Brand extensions The value of a brand has a cascading effect onto brand extensions, and even new product lines. Apple has positioned itself as a customer-focused company for non-technical trendsetters. The company has consistently led the industry with products that are easy to use and well-designed. The iMac and iPod are excellent examples of establishing and growing a brand strategy through comprehensive pragmatic innovation.Proctor & Gamble is a success story in the fabric and home care business, and has built on its brand equity to produce the Swiffer as an extension (which has changed many people’s loathe of floor cleaning!).A strong brand also helps insulate the core brand from failure when it comes to introducing product line extensions. But, with something around 50 percent probability of product failure, it is not surprising that many companies seek growth opportunities through merger and acquisition of existing brands (eg. Cadbury-Schweppes).
Consumer based A strong brand, and positive experience with that brand, leads to a change in consumer’s attitude. This brand association, when positive, can increase awareness of the brand which in turn influences perceived quality, inferred attributes, and ultimately, brand loyalty. This is a really important aspect of brand building, because brand equity is not always positive in value. Unless you are fairly confident that your product or service meets or exceeds customer expectations, you risk eroding its value and ultimately, you’ll lose market share. Or even the whole business (think Arthur Andersen).

Measuring brand equity

Brand measurement has been traditionally done in a number of different ways and there is no shortage of approaches – the one you choose depends on what you need it for – taxation, buying or selling a company, merger or acquisition, litigation or strategic brand management. On the whole, though, they fall into two categories: research-based brand equity evaluations, and financially driven approaches.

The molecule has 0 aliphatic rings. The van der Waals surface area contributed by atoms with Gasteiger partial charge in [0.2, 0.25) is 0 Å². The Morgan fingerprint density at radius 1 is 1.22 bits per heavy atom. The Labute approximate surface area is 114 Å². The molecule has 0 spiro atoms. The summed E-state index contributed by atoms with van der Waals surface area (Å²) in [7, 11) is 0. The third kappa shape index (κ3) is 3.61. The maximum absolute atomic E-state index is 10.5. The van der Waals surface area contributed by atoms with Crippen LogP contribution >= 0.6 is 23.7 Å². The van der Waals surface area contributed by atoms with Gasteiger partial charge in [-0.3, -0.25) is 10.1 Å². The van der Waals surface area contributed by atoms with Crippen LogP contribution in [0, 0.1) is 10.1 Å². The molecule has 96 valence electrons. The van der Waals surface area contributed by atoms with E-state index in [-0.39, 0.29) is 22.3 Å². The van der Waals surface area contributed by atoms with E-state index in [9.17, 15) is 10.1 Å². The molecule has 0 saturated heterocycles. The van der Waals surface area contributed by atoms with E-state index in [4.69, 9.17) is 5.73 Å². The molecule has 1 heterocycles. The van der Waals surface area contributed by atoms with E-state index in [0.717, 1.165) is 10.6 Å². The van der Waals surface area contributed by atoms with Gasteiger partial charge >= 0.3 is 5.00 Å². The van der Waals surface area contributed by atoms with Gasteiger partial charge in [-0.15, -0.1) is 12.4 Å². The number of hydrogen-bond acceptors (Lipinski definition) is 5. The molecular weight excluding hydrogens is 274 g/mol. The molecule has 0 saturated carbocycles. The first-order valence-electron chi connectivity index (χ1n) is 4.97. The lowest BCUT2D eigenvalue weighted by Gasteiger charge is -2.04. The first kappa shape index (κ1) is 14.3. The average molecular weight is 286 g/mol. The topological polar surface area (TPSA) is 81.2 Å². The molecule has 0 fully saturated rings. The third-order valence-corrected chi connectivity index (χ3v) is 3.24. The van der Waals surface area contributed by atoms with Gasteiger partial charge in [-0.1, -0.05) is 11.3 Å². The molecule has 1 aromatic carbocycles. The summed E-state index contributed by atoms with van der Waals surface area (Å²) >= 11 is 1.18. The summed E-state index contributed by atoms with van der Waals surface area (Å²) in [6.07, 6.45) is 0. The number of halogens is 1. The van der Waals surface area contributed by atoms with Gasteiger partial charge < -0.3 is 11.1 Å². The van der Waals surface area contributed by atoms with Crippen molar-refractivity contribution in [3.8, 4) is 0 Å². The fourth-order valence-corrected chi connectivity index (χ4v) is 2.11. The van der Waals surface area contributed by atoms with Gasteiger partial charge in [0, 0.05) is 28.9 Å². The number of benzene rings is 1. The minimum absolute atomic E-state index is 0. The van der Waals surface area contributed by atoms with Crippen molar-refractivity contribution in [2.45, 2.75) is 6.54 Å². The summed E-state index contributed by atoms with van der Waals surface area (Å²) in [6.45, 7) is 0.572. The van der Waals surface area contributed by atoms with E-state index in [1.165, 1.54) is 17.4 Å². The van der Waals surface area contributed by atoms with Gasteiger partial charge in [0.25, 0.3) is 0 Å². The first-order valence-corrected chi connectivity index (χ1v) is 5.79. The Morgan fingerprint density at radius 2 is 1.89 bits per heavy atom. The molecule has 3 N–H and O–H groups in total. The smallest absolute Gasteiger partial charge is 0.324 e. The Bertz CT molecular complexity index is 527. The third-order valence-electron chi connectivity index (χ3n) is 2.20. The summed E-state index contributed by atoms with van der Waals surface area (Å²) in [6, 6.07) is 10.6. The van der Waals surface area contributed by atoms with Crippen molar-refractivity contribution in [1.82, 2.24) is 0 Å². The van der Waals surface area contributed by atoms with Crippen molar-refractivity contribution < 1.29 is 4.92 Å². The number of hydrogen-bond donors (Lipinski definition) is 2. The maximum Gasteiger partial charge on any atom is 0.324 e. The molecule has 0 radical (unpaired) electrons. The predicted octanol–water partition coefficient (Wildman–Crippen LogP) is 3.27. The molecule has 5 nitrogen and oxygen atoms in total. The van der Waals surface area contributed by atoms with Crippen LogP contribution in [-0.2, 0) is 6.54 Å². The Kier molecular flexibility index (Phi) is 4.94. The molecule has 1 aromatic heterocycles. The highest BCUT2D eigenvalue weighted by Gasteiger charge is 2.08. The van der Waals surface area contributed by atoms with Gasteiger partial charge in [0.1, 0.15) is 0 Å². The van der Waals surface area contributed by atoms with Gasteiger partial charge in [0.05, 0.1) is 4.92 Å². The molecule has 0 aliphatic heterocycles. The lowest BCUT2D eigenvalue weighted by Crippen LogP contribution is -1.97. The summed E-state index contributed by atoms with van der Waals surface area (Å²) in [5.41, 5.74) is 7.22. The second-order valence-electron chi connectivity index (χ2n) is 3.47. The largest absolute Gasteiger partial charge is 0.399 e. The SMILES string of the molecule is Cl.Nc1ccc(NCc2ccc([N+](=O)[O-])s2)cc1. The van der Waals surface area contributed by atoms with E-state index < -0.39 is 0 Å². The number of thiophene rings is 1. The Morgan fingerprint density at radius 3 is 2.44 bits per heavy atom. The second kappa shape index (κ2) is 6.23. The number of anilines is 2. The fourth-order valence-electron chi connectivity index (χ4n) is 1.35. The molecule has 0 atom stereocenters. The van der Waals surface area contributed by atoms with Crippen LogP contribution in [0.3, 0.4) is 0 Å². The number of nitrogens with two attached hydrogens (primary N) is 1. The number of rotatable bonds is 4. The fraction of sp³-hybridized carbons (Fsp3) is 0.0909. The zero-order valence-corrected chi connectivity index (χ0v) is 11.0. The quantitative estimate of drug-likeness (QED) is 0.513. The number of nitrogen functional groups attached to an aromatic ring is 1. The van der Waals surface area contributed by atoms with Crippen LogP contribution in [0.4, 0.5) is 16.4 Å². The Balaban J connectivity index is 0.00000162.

Many corporate clients are already doing some form of brand measurement themselves. Their agencies and consultants are also providing that expertise where needed. Basic awareness and brand tracking research is being done at the corporate and ad agency level.

There is also another more ‘scientific’ method for measuring the brand. The value of a company’s brand equity can be calculated by comparing the expected future revenue from the branded product with the expected future revenue from an equivalent non-branded product. This calculation is at best an approximation.

This value can comprise both tangible, functional attributes (eg. twice the cleaning power or half the fat) and intangible, emotional attributes (eg. the brand for people with style and good taste) and ‘goodwill’ – brands, copyrights, patents, customer loyalty, distribution contracts, staff knowledge etc.

Companies invest tremendous sums of money in creating, building, and legally protecting brands. The lessons learned from successful companies with high value brands shows that brand equity does affect consumer purchasing behaviour.

By understanding the added value that brand equity can bring to your company and the fundamentals behind it, you could make a real difference at the boardroom strategy meeting.

 

About the author

About the author

Nyree McKenzie is the Managing Director and owner of Thought Bubble, a business development and communications consultancy specialising proposals, tenders, major bid management programs, marketing and corporate communications. She is a trusted adviser to CEOs, board members and business development executives from leading global brands and firms throughout the Asia Pacific. [email protected] www.thoughtbubble.com.au